I’ve been hanging out for Australia to celebrate Halloween since I was small: when I was seven or eight I forlornly attempted to trick-or-treat my street in western Sydney. On reflection, it’s probably good that I gave up well before I got to the Milat residence. Yeah, those Milats
So I have a strong bias towards Halloween. I can sympathise with Australians who grumble about it being “Americanisation”, but only a little: if it were an entirely American invention, we should still embrace it. Just as we have adopted the internet: because it’s awesome.
Except that it wasn’t an American invention. Halloween has been celebrated in Scotland and Ireland for centuries and was brought to the USA and Canada by settlers. What I’m wondering is why it wasn’t also brought to Australia.
Even more curious is the fact that the Scottish and Irish celebration of Halloween is not widely known in the south of England: see the comments to this article on Guy Fawkes Night.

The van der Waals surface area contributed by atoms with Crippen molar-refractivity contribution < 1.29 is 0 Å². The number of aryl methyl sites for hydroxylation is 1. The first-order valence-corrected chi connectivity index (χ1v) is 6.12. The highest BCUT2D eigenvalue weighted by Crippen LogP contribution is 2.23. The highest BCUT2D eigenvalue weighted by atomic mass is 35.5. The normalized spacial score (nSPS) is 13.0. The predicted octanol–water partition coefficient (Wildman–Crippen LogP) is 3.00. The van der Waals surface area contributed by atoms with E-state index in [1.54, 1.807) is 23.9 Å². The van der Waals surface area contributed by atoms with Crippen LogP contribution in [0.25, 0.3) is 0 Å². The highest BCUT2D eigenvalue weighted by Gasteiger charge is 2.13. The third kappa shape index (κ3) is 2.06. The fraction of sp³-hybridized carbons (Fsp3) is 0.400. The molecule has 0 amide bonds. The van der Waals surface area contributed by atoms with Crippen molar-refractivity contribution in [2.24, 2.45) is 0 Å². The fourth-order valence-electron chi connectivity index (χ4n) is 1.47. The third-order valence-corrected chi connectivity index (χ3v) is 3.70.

I have a pet theory about this, which like most pets is very poorly researched. Halloween and Guy Fawkes are only six days apart. In those countries with strong native Catholic traditions, Halloween would be a natural rival to the originally anti-Catholic Guy Fawkes Night, and was celebrated in parallel – or, possibly, reborn as part of the Celtic Revival.
In the early years of the Australian colonies, by contrast, the cultural traditions of Catholic settlers were suppressed: as was, for example, the Irish language. So Guy Fawkes Night took over, and Halloween came to be seen as alien and American. A similar process may have happened in England: perhaps Guy Fawkes absorbed or syncretised the 17th-century English celebration of Halloween.
(I think Guy Fawkes eventually morphed into the Queen’s birthday Cracker Night which was sadly extinguished in the 1980s. In New Zealand, I understand, it’s still celebrated on the 5th of November.)
Either that, or it was all due to a lack of turnips, which are what the original Irish and Scottish Jack o’ Lanterns are made from.